Mangile's Pigeon Pages
Genotype & Phenotype
To achieve a modicum of breeding success, it is important that breeders understand the difference between - the reproductive potential and the external appearance of an individual; whether it be plant or animal.
The genetic constitution, or genotype, represents the sum total of an individuals breeding potential. That same individual's entire genetic package - in a pre-orchestrated, cumulative action - is the primary force that produces the characteristics of that individual. However, it may possess many genes that play no role toward the expression of its phenotype, but when passes to its offspring may produce characteristics not seen in the parent.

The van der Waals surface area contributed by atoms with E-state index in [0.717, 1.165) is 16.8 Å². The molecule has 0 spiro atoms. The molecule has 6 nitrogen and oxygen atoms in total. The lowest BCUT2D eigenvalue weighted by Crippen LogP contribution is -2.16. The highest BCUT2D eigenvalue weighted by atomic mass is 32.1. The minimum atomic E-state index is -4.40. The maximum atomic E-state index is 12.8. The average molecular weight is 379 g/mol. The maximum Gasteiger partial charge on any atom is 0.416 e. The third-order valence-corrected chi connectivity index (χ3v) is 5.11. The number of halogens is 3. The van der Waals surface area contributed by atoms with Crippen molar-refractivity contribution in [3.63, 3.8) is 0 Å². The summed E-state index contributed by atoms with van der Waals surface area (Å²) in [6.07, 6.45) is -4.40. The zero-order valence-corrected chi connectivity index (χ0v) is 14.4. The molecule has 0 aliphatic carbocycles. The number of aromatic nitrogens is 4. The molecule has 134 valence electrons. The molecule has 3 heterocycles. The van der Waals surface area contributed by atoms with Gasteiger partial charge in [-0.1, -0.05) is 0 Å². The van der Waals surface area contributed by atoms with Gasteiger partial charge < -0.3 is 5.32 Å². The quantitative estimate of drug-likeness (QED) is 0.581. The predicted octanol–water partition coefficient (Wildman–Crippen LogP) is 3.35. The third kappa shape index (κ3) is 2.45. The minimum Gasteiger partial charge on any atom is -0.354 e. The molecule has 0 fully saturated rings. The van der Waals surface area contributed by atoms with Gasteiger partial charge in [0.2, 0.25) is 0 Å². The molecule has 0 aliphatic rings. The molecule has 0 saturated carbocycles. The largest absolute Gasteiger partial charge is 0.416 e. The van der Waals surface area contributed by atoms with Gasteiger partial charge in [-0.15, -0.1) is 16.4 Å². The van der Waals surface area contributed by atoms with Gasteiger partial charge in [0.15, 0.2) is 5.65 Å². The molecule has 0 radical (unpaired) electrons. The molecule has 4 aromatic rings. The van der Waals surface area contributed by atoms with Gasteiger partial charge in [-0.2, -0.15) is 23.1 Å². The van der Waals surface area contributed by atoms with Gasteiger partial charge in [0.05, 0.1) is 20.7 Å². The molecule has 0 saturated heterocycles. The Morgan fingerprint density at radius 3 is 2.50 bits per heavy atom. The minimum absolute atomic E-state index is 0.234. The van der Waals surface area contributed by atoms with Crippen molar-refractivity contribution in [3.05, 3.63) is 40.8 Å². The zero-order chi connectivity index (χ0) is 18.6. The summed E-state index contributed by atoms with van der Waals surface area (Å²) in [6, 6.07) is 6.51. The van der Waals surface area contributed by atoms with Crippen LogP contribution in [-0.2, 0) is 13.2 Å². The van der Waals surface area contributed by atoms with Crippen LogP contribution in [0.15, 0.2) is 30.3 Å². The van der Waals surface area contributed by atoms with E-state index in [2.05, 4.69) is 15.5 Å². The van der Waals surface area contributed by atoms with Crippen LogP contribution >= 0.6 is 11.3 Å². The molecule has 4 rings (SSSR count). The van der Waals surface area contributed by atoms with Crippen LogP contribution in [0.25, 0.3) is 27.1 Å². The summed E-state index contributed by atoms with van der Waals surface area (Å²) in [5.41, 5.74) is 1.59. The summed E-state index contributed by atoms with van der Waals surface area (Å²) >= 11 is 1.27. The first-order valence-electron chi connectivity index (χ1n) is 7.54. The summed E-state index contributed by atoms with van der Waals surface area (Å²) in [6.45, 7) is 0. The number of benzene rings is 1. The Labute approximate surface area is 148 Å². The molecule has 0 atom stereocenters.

Generally, the offspring receives (inherits) half of its genes from each parent. It is the combined actions of countless numbers of genes that produce the observable characteristics we see and evaluate.
Only the genes (not the characteristics) are passed on to the offspring; which in turn produce the characteristics of the new individual. For example: Silky plumage in pigeons is not inherited; but the gene that produces the silky plumage is inherited. The silky plumage is part of its phenotype and the gene that produced it is part of its genotype.
With some experience, parts of a birds genotype can be determined by its outward appearance. Breeding tests may be necessary to determine more about a birds genotype. The two examples below have different phenotypes as well as different genotypes; without breeding records, a breeder can only rely on the birds outward appearance (phenotype) to determine, only part, of its genotype.
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